Is corruption the catalyst for change in college sports?

Katie Lever

It’s official. Veteran men’s basketball coach Rick Pitino is “effectively” unemployed. Apparently, a stripper scandal wasn’t enough.

Fraud and money laundering officially tipped the scale. Along with Pitino, 10 other men associated with college basketball are under investigation. I wouldn’t be surprised if that number tripled by the end of the month. 

I was a five-year NCAA athlete at WKU and although I loved my team and my sport, I grew increasingly critical of the controlling structure of the NCAA with each passing year. This controversy might help explain why. 

The heart of the current controversy lies in the puritan concept of amateur athletics.

To qualify as an amateur, and remain NCAA-eligible, student-athletes are not allowed to accept what the NCAA terms “extra benefits.” The NCAA Division 1 Manual loosely defines an extra benefit as “any special arrangement by an institutional employee or representative of the institution’s athletics interests.”

This vague definition encompasses everything from coaches negotiating multimillion dollar professional contracts to coaches providing their athletes free car rides to and from practices, which is part of the reason Pitino lost his job. 

The current fraud case illustrates the necessity of the NCAA to regulate, and consequently over-regulate, illegal benefits. Providing extra benefits, like the $100,000 Pitino donated to the family of one of his athletes, can sway athletes’ decisions, which would effectively give schools with more resources a competitive advantage and keep them in power.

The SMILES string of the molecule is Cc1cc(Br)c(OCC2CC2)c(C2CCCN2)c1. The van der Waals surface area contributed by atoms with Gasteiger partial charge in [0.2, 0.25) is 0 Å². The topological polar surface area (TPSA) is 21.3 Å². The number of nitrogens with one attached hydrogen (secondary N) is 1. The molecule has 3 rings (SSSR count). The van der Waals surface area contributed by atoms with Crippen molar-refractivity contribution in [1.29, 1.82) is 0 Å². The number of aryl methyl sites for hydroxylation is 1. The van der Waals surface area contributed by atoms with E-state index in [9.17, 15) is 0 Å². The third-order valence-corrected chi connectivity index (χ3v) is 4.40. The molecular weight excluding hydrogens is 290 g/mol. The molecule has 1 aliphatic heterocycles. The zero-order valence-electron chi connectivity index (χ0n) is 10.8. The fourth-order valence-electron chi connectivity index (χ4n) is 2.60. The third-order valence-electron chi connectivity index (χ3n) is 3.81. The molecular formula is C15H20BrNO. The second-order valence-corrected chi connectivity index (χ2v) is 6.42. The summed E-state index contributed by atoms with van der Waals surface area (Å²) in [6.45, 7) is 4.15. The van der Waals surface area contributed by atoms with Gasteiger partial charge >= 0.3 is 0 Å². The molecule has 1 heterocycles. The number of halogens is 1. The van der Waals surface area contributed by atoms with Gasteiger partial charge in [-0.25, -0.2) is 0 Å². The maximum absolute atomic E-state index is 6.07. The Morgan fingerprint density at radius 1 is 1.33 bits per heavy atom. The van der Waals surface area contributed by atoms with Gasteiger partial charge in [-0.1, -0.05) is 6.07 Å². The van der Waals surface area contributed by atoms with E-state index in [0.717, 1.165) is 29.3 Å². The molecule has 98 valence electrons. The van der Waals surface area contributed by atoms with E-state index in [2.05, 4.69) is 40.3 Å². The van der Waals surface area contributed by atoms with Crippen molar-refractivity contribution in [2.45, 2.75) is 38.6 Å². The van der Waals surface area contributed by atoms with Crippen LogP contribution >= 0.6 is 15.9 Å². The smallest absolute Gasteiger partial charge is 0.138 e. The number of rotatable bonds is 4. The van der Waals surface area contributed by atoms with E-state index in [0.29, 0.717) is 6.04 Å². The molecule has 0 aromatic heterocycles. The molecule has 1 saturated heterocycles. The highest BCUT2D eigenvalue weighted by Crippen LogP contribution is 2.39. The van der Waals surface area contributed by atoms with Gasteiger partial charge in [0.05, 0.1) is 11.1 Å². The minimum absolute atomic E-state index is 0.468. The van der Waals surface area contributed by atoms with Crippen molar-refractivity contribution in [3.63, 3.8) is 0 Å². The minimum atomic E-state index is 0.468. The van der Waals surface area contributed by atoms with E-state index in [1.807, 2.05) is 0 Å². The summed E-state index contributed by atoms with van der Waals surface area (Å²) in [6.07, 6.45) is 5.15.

This disproportionately affects the little guys who do not commit these blatant acts of corruption. 

This is why college runners can’t accept prize money earned from Turkey Trots and costume races. 

This is why the NCAA has barred coaches from charitable work in fear that their donations would reach top recruits, influence their commitment decisions, and thus constitute a recruiting violation (see Kelvin Sampson). 

This is why NCAA athletes have been punished for eating “pasta in excess.”

This is why homeless student-athletes can’t accept rent checks from well-meaning boosters. 

This is why Michael Oher was excoriated by the NCAA for his decision to play football for the University of Mississippi. 

This is why temporarily penniless international athletes arriving in a completely foreign country waiting for their funds to transfer overseas cannot accept money or basic necessities from coaches or boosters.

This is why Shabazz Napier went to bed hungry.

This is why coaches cannot buy their hungry student-athletes food when campus restaurants shut down for a holiday. 

This is why approximately 86 percent of NCAA athletes live at or below the poverty line.

Essentially, this is why the true amateur student-athletes can’t have nice things. 

Many sports media outlets are predicting the death penalty for corrupt programs, but these scandals may well signal the death penalty for amateur athletics overall.

Corruption may finally be the catalyst that forces the NCAA to finally pay its athletes in an effort to avoid these under-the-table payments. 

And, now that he’s out of a job, perhaps Pitino will make like Petrino and coach at WKU next season. Go Tops?